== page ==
Starting September 8, 2012, anonymous comments -- whether for or against the RH bill -- will no longer be permitted on this blog.

Friday, April 20, 2012

Even without an RH Bill, the Philippines' population growth rate is still declining

Valeriano Avila 

The BusinessWorld’s Monday edition headline entitled “Population Count at P92.34M” is something that we’ve already known and written intensely. Allow me to quote the opening statement of that article, “The country’s population ballooned to 92.34 million in 2010 even as the pace of growth has slowed, latest official estimates show.” This is what we’ve been harping about in the last two years under the Aquino Regime that continues to insist that we need a Reproductive Health (RH) Bill to cull our purportedly “runaway” population growth.

This was the report that came from the 2010 Census of Population and Housing by the National Statistics Office (NSO) which proves that our annual population growth rate is only 1.9% when it should be at least 2.1%. This means our population is now declining, to think we don’t even have an RH Bill yet, as it is still being debated in the Congress floor. We have already more than emphasized that when populations go on a decline, it will take at least 3 or 4 generations before the decline can be arrested.

Our best example to date is Japan, whose population peaked after World War II, but then because of the remarkable economic growth that Japan experienced after the war, her population started to decline in the last 60 years. Today, so many kindergarten schools have shut down. Middle or high school campuses are almost empty and there are more old people walking the streets than young people.

By the time the Japanese government realized their serious mistake, it was already too late for them. Just a couple of years ago, at least two major Japanese multinational companies urged their employees to go home early and make babies. I don’t know if that program had an effect on Japan’s economic growth. Another country is Singapore, which, due to their being a small country, had no choice but to build high rise tenement housing for their people. Thus, with limited room, they could ill-afford to have more children because of their cramp spaces.

Now, Singapore is trying to attract an expat population so they could hire the best and the brightest from other nations. Without this, Singapore’s economy would ground to a halt. We are so blessed here in the Philippines because we have a robust population growth. Look at all the nations experiencing a robust economic growth in these times… China, India. I rest my case.

Without a doubt, the Philippines does not need an RH Bill. If there is anything that we direly need, it is to stop the imbalance in our money or wealth distribution. The rich continues to thrive, while the poor remains in that vicious cycle of poverty with no prospect of getting out of it. If the lot of the poor in our society can be elevated to become the middle class, it would mean a balanced distribution of wealth.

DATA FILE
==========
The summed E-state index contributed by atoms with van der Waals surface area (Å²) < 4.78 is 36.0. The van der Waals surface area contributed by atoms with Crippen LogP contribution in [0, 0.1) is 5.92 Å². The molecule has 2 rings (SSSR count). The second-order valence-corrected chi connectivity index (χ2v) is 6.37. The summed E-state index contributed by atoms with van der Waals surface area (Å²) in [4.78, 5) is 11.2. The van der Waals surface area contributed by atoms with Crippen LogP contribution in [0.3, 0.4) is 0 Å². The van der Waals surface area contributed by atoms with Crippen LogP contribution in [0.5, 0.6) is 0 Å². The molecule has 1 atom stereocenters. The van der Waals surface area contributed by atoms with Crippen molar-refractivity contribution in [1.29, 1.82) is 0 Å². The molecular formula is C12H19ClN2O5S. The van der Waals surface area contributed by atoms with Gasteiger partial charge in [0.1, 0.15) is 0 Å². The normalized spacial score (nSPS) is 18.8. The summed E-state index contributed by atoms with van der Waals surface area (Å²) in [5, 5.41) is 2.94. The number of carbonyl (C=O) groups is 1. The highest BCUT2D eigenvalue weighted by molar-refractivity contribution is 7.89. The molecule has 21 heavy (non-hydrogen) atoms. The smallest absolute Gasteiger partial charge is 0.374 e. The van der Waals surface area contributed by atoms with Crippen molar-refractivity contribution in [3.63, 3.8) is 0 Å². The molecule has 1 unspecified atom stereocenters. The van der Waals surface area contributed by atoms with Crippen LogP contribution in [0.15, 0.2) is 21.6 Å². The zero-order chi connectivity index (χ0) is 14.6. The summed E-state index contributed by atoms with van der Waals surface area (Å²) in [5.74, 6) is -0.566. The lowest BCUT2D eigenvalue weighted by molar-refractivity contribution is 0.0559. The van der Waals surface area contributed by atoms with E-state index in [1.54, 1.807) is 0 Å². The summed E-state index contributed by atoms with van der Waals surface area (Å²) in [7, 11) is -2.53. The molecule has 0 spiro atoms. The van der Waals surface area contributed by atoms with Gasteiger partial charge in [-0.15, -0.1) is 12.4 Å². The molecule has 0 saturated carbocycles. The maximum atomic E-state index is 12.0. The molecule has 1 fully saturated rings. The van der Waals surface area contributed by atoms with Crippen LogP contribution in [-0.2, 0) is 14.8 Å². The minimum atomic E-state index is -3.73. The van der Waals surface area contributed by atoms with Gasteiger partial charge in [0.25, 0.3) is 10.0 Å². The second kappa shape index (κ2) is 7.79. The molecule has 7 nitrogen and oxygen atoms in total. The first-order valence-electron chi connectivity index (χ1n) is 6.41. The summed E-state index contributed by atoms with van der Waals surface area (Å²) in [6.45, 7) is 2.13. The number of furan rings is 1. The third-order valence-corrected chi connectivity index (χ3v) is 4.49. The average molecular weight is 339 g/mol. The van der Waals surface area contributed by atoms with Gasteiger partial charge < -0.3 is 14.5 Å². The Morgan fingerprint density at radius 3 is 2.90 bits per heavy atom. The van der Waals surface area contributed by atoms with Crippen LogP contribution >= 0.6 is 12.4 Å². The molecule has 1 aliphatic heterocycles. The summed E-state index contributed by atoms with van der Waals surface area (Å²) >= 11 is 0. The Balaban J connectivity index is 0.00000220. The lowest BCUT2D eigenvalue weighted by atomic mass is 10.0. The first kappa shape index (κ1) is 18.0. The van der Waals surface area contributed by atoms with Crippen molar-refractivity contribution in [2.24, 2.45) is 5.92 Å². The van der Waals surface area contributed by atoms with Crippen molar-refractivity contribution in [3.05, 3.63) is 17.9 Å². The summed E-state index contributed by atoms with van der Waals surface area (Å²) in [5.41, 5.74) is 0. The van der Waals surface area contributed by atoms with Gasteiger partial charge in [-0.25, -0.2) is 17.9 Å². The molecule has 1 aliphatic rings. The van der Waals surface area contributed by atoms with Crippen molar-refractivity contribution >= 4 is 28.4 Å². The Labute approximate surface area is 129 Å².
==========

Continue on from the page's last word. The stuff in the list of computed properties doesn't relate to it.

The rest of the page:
There’s a book entitled “Why Nations Fail: The Origins of Power, Prosperity and Poverty” written by Daron Acemoglu and James Robinson, which syndicated columnist Thomas Friedman wrote about recently. I already ordered this book in FullyBook as I don’t want to get it in e-books. Anyway, the present system of governance in this country, where the ruling political and business elite have all but excluded the poor from our nation’s development, only tells you what we’ve been saying all along… we need a total overhaul of our current centralized system. If we don’t, someday Myanmar will overtake us and this is a reality we could face in the future.

Meanwhile, there’s that phenomenon whereby so many people living in the rural areas are migrating to live in urban centers. This is something that the Philippine government ought to look into. Manila based commentators insist that we are overpopulated because, like what the last Census has shown, the CALABARZON area is now the most populous with 12.61 million people living in the outskirts of Metro Manila, which is has become the second placer with 11.86 million people. Cebu with 2.62 million is not bad.

Once more we appeal to our readers, especially those Catholics whose hearts are close to our Lord Jesus Christ to come out in the open and help expose this despicable crime that would fall upon our nation under the guise of being a health program to protect women, when the reality is, the RH Bill is merely aimed to legalize the killing of the unborn.

Incidentally, I was at the drugstore the other day getting my prescription medicines and saw condoms, which you could buy over the counter in all drugstores. So if condoms are freely available (not only in drugstores but even in convenience stores), why is there a need to legislate this? Clearly the aim is to let corporations pay for the condoms or other contraceptive needs of its employees… something that unfortunately even the Cebu Chamber of Commerce, Inc. (CCCI) are totally unaware of.

1 comment:

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